U.S. stocks finished lower, Friday, unable to shake off losses following the Labor Department's report that U.S. employers last month added fewer than half the number of new workers than economists were expecting.
The U.S. added only 88,000 jobs in March, the smallest rise in nine months, trailing expert forecasts for a figure around 190,000 new jobs. Underlying data was slightly more positive, showing a revised 268,000 gain in February, along with a drop in the national unemployment rate by 0.1% to 7.6%. Still, economists said the decline in the unemployment rate was due to people dropping out of the workforce.
Other data released included a report by the Commerce Department showing the U.S. trade gap narrowed to $43 billion during February, down from an unrevised $44.5 billion in January. The consensus estimate of Wall Street analysts surveyed by Reuters before the report was for the trade gap to widen slightly to $44.6 billion. The lower-than-expected deficit also could soon prompt analysts to raise their estimates of Q1 U.S. economic growth.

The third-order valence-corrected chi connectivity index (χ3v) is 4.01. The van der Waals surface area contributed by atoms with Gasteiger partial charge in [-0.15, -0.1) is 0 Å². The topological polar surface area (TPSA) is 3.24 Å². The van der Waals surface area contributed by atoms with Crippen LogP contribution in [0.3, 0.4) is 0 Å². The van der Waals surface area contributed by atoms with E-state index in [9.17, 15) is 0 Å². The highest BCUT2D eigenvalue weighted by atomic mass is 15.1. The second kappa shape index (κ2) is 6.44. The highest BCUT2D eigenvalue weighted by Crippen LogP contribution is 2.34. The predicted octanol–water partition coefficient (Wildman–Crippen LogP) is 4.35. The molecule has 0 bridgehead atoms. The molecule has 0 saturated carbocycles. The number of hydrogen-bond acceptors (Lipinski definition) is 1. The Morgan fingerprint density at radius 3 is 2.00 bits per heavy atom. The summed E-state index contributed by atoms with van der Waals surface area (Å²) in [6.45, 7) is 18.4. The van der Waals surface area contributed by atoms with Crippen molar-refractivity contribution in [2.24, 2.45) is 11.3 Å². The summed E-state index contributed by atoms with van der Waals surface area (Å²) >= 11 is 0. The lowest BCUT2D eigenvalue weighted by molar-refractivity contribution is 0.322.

Also, Friday, Federal Reserve reported that U.S. consumers increased their debt in February by a seasonally adjusted $18.1 billion, the most since last August, and well above January's $12.7 billion. Monthly debt increased at a 7.8% pace compared to a 5.5% pace in the previous month.
In commodities, oil futures ended with a modest loss today, shedding 0.6% to close at $92.70 a barrel. For the week, oil lost 4.7%. June gold added $23.50 today to end at $1,575.90 an ounce, but the metal still had a rough week and finished with a 1.2% loss.
Here's Where The U.S. Markets Stood At Day's End
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